Age of accountability?

Have you ever pondered why it is that in (what I term loosely) civilized countries, human beings under the age of 18 or 21 are considered juveniles? And, that juveniles are usually treated much more mercifully for crimes committed before they reach maturity? I find it remarkable that so much of what we take for granted in the normal order of things is actually based on the Bible.

For instance, every nation on earth marks time by 24 hour days, 7 day weeks, and 12 month years. These all have their beginning in Genesis, chapter 1. The age of accountability also seems to be indicated as being less than 20 years of age, based on God’s own consideration of those under twenty not being condemned to die in the wilderness because of unbelief (Numbers 14:29).

A recent article in the Washington Post made me think about this. This article reports on a book that was written by Frances Jensen and Amy Ellis Nutt about how the teenage brain is NOT completely developed, contrary to earlier theories. One of the more significant things they discovered is that teenage brains are much more easily damaged and addicted by exposure to drugs and specifically marijuana. In fact, the marijuana effect is that it stunts brain development and causes what appear to be lifelong learning abilities.

This makes me question the idea of kids under the age of 13 being able to actually comprehend the gospel sufficiently to make a lifelong commitment to living as a Christian. I know quite a few people who claim to either have become a Christ follower at a single digit age or (incredibly) say they have “always been a Christian”.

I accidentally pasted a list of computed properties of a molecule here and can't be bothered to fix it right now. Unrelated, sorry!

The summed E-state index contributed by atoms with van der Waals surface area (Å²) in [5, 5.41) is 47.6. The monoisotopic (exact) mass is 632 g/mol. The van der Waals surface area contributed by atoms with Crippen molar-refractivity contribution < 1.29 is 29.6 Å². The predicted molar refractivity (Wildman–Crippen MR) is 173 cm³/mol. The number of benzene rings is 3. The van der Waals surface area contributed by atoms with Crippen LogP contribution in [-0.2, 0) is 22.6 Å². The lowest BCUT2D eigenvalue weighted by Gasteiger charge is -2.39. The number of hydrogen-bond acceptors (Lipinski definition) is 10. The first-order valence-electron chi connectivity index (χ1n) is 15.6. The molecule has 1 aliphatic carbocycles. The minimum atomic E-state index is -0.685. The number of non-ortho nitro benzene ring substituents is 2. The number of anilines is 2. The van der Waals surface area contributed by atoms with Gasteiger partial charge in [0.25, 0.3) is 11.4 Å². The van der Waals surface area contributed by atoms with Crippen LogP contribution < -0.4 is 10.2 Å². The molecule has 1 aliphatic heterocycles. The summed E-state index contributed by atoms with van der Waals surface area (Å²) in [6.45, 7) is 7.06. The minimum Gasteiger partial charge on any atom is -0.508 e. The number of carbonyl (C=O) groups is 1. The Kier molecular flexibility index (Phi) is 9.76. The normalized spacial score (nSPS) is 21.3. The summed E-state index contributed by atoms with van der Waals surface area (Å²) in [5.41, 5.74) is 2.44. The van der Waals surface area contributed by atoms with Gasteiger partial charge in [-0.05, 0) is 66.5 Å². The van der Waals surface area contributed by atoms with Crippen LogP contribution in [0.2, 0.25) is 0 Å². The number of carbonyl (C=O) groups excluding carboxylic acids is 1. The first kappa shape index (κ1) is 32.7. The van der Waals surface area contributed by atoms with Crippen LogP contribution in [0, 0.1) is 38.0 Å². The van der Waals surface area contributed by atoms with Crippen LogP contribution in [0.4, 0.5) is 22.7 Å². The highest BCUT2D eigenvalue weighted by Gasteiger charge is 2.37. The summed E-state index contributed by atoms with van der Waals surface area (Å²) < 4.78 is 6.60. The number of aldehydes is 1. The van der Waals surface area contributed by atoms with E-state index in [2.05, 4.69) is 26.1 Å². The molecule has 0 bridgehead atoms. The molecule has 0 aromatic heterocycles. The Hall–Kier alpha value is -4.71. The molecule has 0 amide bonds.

Thoughts?

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2 responses to this post.

  1. There are examples of both types of procedures in the Bible: some practiced on infants, and some only on adults.

    Circumcision was practiced on infants. Jesus was also dedicated at the temple shortly after his birth. Jesus and John, while in the womb, were able to respond to the Holy Spirit, through their mothers. We also have examples of mothers and fathers dedicating their children to God from conception (Hanna, Samson’s parents, John the Baptist’s parents).

    In these examples, the children had no personal choice in the matter. The parents carried out the particulars on behalf of the child. Yet it was to be more than just a ritual.

    After, Jesus attended his first passover at the age of 12, and of course, was not baptized until about 30. And as you noted already, there were other privileges or punishments that were given above a certain age.

    So, I think that baptism is a ceremony that is to be done at the “age of accountability”, or when the person is mature enough to know what they are doing. The minister, or others who are witnesses in the church, should make sure (as far as possible) that the candidate understands what the new birth is, what it means to be joined to the body, and that he/she has “tasted the good word of God and the power of the worlds to come”.

    But that does not mean parents have to leave their child in a spiritual “black hole” until that age. They should start praying for them from the moment of conception, and pray for the Holy Spirit to give their child a new birth, even in the womb. This can be done because the child in the womb (and even after) is dependent on the parents, and therefore open to the influence of God through the parents. It is a special time of privilege, where the prayer of the parent can open a door for God to work in behalf of their child.

    Luke 1:15, and Jeremiah 1:5, indicate that parents can choose for their children, even from the womb. But this should be followed by baptism, when the child has grown up to be accountable.

  2. Love, and agree with, your reasoning, Frank.

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